Barro claimed that spends on our behalf and raises money (taxes) to pay for the spending. According the mainstream view, when the budget is in deficit (government spending exceeds taxation) it has to “finance” the gap, which Barro claims is really an implicit commitment to raise taxes in the future to repay the debt (principal and interest).

Under these conditions, Barro then proposes that current taxation has equivalent impacts on consumers’ sense of wealth as expected future taxes.

So the government spending has no real effect on output and employment because individuals assess the total stream of income and taxes over their lifetime in making consumption decisions in each period and save now to meet future tax obligations.
In these blogs – Deficits should be cut in a recession. Not! and Pushing the fantasy barrow – I explain in more detail the highly restrictive assumptions that have to hold (in theory) for the notion to even have internal theoretical consistency.

Should any of these assumptions not hold (at any point in time), then the model cannot generate Barro’s conclusions and any assertions one might make based on this work are groundless – that is, purely religious statements.
First, capital markets have to be “perfect” (remember those Chicago assumptions) which means that any household can borrow or

It is clear that none of the required assumptions hold in the real world.

At the time, Barro outlined this notion, there was a torrent of empirical work, particularly after the US Congress gave out large tax cuts in August 1981, which was the first real world experiment possible.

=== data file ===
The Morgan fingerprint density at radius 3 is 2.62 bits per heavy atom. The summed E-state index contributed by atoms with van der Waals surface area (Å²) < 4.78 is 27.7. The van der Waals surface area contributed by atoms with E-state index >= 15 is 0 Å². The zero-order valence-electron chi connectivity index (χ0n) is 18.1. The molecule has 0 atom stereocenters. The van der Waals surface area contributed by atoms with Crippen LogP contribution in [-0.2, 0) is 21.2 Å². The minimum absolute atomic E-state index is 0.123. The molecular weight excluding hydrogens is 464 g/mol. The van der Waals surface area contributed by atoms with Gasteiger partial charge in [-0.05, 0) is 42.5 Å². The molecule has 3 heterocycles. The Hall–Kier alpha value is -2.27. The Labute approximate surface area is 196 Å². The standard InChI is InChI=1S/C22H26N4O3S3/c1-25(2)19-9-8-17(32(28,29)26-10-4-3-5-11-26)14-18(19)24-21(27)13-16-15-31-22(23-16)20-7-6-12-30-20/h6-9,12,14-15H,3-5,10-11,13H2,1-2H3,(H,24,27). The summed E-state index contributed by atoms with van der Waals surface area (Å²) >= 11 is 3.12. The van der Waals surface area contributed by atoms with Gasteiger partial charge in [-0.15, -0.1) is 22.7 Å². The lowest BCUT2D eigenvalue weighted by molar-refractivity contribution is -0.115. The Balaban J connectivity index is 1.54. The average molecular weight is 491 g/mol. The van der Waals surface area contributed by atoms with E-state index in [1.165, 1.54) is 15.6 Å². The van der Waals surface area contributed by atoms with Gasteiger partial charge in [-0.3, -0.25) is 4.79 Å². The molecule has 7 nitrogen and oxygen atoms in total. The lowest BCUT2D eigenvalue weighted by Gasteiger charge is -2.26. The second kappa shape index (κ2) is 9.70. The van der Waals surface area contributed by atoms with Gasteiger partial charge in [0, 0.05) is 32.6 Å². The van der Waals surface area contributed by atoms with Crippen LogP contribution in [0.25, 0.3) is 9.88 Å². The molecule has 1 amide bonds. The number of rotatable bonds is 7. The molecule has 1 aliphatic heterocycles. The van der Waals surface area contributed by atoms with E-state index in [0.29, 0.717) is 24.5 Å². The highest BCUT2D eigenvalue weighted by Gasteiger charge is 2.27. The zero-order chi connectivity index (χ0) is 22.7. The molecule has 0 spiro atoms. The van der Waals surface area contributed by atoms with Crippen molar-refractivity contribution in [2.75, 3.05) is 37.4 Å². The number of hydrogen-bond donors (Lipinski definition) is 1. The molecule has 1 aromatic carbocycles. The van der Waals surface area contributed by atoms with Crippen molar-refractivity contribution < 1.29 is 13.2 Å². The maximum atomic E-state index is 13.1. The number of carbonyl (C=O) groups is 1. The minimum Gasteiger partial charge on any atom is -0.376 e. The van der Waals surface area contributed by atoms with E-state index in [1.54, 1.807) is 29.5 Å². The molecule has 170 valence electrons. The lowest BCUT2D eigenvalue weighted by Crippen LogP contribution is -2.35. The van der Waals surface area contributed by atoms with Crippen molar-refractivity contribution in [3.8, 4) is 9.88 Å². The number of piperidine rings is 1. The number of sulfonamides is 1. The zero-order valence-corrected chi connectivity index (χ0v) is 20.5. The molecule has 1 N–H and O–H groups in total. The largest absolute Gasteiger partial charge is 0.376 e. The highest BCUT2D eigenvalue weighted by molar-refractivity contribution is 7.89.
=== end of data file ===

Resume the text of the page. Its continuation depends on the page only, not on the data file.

The tax cuts were legislated to be given over 1982-84 to stimulate aggregate demand. Barro’s adherents all predicted there would be no change in consumption and saving should have risen to “pay for the future tax burden” which was implied by the rise in public debt at the time.

But, if you examine the US data you will see categorically that the personal saving rate fell between 1982-84 (from 7.5 per cent in 1981 to an average of 5.7 per cent in 1982-84).

Once again this was an example of a mathematical model built on unreal assumptions generating conclusions that were appealing to the dominant anti-deficit ideology but which fundamentally failed to deliver predictions that corresponded even remotely with what actually happened.

The problem is that the mainstream macroeconomists still hang on to this idea of a “fiscal contraction expansion” and it is evidenced by the former finance minister’s statement above.

She was then challenged to explain why continuing the stimulus in France would not be good for growth. She replied: